Jeffrey Miller

A Writer's Life

Tag: Park Jongwoo

Return to Massacre Valley: Command Post for 3rd Battalion, 38th Infantry Regiment — Hoenseong, South Korea

After shooting some footage in Hoengseong near the site of the Netherlands’ Battalion, for the next part of the documentary, we entered Massacre Valley and went to the location where the command post for the 3rd Battalion of the 38th Infantry Regiment was located in and around the village of Saemal.

I describe Saemal in War Remains and how Bobby and the others of Support Force 21 felt that once they reached this village where the rest of the regiment was bivouacked, their ordeal would be over. However, by then the enemy had already positioned themselves in the high ground and for Bobby and the others, their ordeal was far from being over.

Although I visited Massacre Valley in 2010, just prior to War Remains being published, this time back was very special for me. So many people have been touched with my story of Bobby not to mention learning about the battle that was once fought here. What I have done and what Park Jongwoo is doing with his documentary is making people aware of what actually happened here in February 1951.

Why did I choose the 38th Infantry Regiment to be one of the main military units in my novel? What I wanted to do was to show how this regiment had been in some of the fiercest fighting of the conflict, from the breakout along the Pusan Perimeter to Kunu-ri and then finally Hoengseong. By choosing this regiment, it allowed me to write about three major events in the first nine months of the conflict with special attention to Hoengseong because many people might not be aware of this battle.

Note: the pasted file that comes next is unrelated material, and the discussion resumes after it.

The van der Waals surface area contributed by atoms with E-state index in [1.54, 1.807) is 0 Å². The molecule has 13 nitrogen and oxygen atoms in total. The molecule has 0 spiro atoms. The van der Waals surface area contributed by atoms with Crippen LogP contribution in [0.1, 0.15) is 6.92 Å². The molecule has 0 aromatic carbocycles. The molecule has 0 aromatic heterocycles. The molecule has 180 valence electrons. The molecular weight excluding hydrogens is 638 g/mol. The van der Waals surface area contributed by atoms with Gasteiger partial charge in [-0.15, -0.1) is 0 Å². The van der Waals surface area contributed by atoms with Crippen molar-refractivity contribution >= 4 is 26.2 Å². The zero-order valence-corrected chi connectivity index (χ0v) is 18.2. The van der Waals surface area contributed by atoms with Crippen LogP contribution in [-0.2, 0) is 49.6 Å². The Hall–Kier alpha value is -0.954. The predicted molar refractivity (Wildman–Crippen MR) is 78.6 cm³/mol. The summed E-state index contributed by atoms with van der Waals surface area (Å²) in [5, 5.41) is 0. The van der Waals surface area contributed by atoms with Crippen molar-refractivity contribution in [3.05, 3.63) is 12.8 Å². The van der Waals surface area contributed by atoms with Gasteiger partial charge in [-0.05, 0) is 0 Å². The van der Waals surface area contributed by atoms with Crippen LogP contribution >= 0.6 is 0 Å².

In the photo, Producer/Director Park Jongwoo and I talk about the battle and the location of the 38th Infantry Regiment near the village of Saemal.

Saemal Village and Massacre Valley — Hoengseong, South Korea

At the beginning of War Remains, I talk about Support Force 21, the 3rd Battalion of the 38th Infantry Regiment, US Second Infantry Division, and the small village of Saemal. This past weekend, during my return to Massacre Valley, the producer/director of the Korean War documentary, Park Jong-woo, his crew and I went to the spot where the 3rd Battalion was most likely bivouacked on the morning of February 12, 1951.

After having to withdraw from Changbong-ni at around 3:00 in the morning, this is where Support Force 21 arrived later that morning as well as ROK soldiers from the 21st, 10th, and 16th Infantry Regiments. They all thought that they had made it to safety, but their ordeal was far from over.

In this photo, I am explaining to Park Jongwoo what I will talk about in this segment of the documentary. We are standing on the old road to Chipyong-ni, which would be the site of a fierce battle a few days later, next to a rice paddy where the 3rd Battalion was bivouacked.

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